4 – EU Taxonomy. This new EU legislation in place since the start of this year aims at defining and classifying sustainable investment. Primarily relevant to large corporations and financial institutions, its underlying intent is to drive funding away from carbon-intensive activities and towards more sustainable ones.
5 – UK Task Force on Climate-related Financial Disclosures (TCFD) mandate. Since last April, large companies in the UK are required by law to disclose climate-related risk information in their annual reporting. While initially limited to listed companies and other financial institutions with more than 500 employees, it is certainly a sign of things to come, in other words, a move from voluntary to mandatory climate disclosures.
6 – EU Carbon Border Adjustment mechanism (CBAM). The EU aims to prevent any carbon reduction in the bloc is offset by an increase outside of it – often referred to as leakage – which could also potentially challenge its competitiveness in the process. For this, it is implementing (2023-2026 transition period) a mechanism whereby some carbon-intensive imports into the EU will be subject to a new carbon tax through the CBAM mechanism.
7 – Carbon Offsetting and Reduction Scheme for International Aviation (CORSIA). Led by the ICAO, the UN Agency concerned with International Civil Aviation, this is yet another sector-specific mechanism, designed to integrate and/or work alongside other local measures, to reduce and offset emissions generated by the industry. It is currently going through a phased implementation and will become mandatory from 2027.
8 – CO2 emissions standards for road vehicles. The EU has recently confirmed its intention to reduce its road vehicle emissions standards to zero by 2035, effectively setting a sell-by date for internal combustion vehicles in Europe. It is not alone though; California and a few other places have also declared similar ambitions.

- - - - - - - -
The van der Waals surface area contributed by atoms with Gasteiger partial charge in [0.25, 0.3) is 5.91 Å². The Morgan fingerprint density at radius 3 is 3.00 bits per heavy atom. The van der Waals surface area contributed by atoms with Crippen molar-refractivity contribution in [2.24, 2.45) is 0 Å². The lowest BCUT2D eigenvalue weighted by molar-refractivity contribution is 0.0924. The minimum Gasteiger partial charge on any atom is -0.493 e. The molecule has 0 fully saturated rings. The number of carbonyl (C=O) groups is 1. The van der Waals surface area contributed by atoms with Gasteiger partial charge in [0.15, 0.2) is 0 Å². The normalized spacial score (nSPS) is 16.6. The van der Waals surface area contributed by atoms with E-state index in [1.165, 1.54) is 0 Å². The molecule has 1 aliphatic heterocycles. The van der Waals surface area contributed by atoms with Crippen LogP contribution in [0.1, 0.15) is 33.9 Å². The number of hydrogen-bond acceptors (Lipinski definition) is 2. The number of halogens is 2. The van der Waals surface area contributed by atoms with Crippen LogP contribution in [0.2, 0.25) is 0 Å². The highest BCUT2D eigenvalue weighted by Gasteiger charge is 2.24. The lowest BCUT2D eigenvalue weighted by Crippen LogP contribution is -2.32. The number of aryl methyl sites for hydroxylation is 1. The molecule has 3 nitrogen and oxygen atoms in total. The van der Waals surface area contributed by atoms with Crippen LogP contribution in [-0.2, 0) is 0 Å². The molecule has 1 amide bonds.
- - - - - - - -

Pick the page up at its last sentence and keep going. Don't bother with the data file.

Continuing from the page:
9 – Right to repair and other Circular Economy policy packages. The term right-to-repair refers to a growing movement aimed at giving equipment owners the practical means to repair their equipment should they wish to do so (particularly active in the electronics equipment sector). It is seeing a lot of momentum and is very often a component of numerous Circular Economy policy packages either in force or going through the legislative process.
While you may not be directly or immediately concerned by all of the above, chances are that someone, somewhere in your supply chain is and that your time might also come soon enough. The underlying theme and intent for all of these is a reduction of emissions and waste. Changing a complex ecosystem of numerous players – as most supply chains are – is neither easy nor quick and a proactive approach is therefore highly recommended.
(*) Should you be interested to learn more details on this story, I would recommend reading “Managing at the Speed of Change” by Daryl R. Conner, 1993.
Supply Chain Enabled